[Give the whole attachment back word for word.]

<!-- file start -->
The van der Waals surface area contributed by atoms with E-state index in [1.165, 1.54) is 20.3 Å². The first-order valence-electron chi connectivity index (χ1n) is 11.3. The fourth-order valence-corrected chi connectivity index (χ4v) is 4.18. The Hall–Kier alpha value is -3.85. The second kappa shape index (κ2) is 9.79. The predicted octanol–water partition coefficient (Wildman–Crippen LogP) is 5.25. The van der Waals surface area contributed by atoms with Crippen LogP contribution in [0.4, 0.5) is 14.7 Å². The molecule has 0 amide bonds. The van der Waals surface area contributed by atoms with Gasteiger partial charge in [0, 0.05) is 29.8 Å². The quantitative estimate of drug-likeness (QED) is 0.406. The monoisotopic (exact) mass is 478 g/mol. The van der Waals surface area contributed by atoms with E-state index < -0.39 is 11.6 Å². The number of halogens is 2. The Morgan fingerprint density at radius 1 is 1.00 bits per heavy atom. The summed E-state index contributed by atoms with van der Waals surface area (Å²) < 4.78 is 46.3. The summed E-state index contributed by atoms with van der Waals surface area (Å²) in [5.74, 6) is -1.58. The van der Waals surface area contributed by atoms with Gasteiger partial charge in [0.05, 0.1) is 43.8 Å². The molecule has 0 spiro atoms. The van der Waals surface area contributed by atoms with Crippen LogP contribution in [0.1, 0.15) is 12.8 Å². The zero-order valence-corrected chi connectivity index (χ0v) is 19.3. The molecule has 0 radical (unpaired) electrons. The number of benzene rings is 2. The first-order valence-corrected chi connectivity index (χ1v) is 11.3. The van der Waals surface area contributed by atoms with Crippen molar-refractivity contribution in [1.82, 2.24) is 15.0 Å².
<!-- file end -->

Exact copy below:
The van der Waals surface area contributed by atoms with E-state index in [1.165, 1.54) is 20.3 Å². The first-order valence-electron chi connectivity index (χ1n) is 11.3. The fourth-order valence-corrected chi connectivity index (χ4v) is 4.18. The Hall–Kier alpha value is -3.85. The second kappa shape index (κ2) is 9.79. The predicted octanol–water partition coefficient (Wildman–Crippen LogP) is 5.25. The van der Waals surface area contributed by atoms with Crippen LogP contribution in [0.4, 0.5) is 14.7 Å². The molecule has 0 amide bonds. The van der Waals surface area contributed by atoms with Gasteiger partial charge in [0, 0.05) is 29.8 Å². The quantitative estimate of drug-likeness (QED) is 0.406. The monoisotopic (exact) mass is 478 g/mol. The van der Waals surface area contributed by atoms with E-state index < -0.39 is 11.6 Å². The number of halogens is 2. The Morgan fingerprint density at radius 1 is 1.00 bits per heavy atom. The summed E-state index contributed by atoms with van der Waals surface area (Å²) < 4.78 is 46.3. The summed E-state index contributed by atoms with van der Waals surface area (Å²) in [5.74, 6) is -1.58. The van der Waals surface area contributed by atoms with Gasteiger partial charge in [0.05, 0.1) is 43.8 Å². The molecule has 0 spiro atoms. The van der Waals surface area contributed by atoms with Crippen LogP contribution in [0.1, 0.15) is 12.8 Å². The zero-order valence-corrected chi connectivity index (χ0v) is 19.3. The molecule has 0 radical (unpaired) electrons. The number of benzene rings is 2. The first-order valence-corrected chi connectivity index (χ1v) is 11.3. The van der Waals surface area contributed by atoms with Crippen molar-refractivity contribution in [1.82, 2.24) is 15.0 Å².